Effect of Sudden Salt Stress on Ion Fluxes in Intact Wheat Suspension Cells
Babourina, OK and Leonova, T and Shabala, SN and Newman, IA, Effect of Sudden Salt Stress on Ion Fluxes in Intact Wheat Suspension Cells, Annals of Botany, 85, (6) pp. 759-767. ISSN 0305-7364 (2000) [Refereed Article]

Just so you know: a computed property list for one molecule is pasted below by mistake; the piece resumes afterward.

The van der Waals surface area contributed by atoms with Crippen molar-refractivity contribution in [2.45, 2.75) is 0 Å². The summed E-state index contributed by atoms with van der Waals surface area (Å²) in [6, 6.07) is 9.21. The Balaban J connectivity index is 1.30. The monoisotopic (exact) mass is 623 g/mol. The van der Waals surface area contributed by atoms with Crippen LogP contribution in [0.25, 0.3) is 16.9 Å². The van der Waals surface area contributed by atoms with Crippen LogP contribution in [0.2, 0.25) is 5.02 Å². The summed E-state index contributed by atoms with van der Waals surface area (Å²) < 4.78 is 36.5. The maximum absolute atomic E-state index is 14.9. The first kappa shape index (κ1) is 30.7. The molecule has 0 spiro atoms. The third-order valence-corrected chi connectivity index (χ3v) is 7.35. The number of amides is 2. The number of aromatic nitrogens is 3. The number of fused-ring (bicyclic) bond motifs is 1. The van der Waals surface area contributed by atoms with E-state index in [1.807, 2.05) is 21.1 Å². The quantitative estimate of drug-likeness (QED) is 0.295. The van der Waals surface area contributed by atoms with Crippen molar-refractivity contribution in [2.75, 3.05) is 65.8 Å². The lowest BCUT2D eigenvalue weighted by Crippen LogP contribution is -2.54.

Although salinity is one of the major problems limiting agricultural production around the world, the underlying mechanisms of high NaCl perception and tolerance are still poorly understood. The effects of different bathing solutions and fusicoccin (FC), a known activator of plasma membrane ATPase, on plasma membrane potential (E(m)) and net fluxes of Na+, K+ and H+ were studied in wheat suspension cells (Triticum aestivum) in response to different NaCl treatments. E(m) of cells in Murashige and Skoog (MS) medium was less negative than in cells exposed to a medium containing 10 mM KCl + 0.1 mM CaCl2 (KSM) and to a basic salt medium (BSM), containing 1 mM KCl and 0.1 mM CaCl2. Multiphasic Na+ accumulation in cells was observed, peaking at 13 min after addition of 120 mM NaCl to MS medium. This time scale was in good agreement with net Na+ flux changes measured non-invasively by moving ion-selective microelectrodes (the MIFE system). When 120 mM NaCl was added to all media studied, a quick rise of Na+ influx was reversed within the first 20 min. In both 120 and 20 mM NaCl treatments in MS medium, net Na+ efflux was observed, indicating that active Na+ transporters function in the plant cell response to salt stress. Lower external K+ concentrations (KSM and BSM) and FC pre-treatment caused shifts in Na+ fluxes towards net influx at 120 mM NaCl stress. (C) 2000 Annals of Botany Company.